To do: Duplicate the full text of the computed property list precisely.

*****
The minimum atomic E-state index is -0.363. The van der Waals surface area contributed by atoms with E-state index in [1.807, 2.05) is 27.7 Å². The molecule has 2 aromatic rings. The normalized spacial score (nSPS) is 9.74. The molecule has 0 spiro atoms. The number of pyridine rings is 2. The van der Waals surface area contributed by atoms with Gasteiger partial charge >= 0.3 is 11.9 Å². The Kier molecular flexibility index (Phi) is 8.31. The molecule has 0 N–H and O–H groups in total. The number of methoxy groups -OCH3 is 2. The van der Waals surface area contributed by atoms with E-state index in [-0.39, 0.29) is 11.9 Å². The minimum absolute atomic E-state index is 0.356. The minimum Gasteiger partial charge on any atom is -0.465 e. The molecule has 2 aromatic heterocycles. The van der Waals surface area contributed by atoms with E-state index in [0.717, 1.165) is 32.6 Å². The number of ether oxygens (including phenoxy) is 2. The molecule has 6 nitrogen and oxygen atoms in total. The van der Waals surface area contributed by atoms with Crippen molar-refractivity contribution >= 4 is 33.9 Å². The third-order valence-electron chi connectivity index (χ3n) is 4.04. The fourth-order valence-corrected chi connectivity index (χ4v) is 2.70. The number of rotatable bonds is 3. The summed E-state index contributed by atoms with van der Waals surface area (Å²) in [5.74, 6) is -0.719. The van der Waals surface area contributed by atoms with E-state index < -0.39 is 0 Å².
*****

The minimum atomic E-state index is -0.363. The van der Waals surface area contributed by atoms with E-state index in [1.807, 2.05) is 27.7 Å². The molecule has 2 aromatic rings. The normalized spacial score (nSPS) is 9.74. The molecule has 0 spiro atoms. The number of pyridine rings is 2. The van der Waals surface area contributed by atoms with Gasteiger partial charge >= 0.3 is 11.9 Å². The Kier molecular flexibility index (Phi) is 8.31. The molecule has 0 N–H and O–H groups in total. The number of methoxy groups -OCH3 is 2. The van der Waals surface area contributed by atoms with E-state index in [-0.39, 0.29) is 11.9 Å². The minimum absolute atomic E-state index is 0.356. The minimum Gasteiger partial charge on any atom is -0.465 e. The molecule has 2 aromatic heterocycles. The van der Waals surface area contributed by atoms with E-state index in [0.717, 1.165) is 32.6 Å². The number of ether oxygens (including phenoxy) is 2. The molecule has 6 nitrogen and oxygen atoms in total. The van der Waals surface area contributed by atoms with Crippen molar-refractivity contribution >= 4 is 33.9 Å². The third-order valence-electron chi connectivity index (χ3n) is 4.04. The fourth-order valence-corrected chi connectivity index (χ4v) is 2.70. The number of rotatable bonds is 3. The summed E-state index contributed by atoms with van der Waals surface area (Å²) in [5.74, 6) is -0.719. The van der Waals surface area contributed by atoms with E-state index < -0.39 is 0 Å².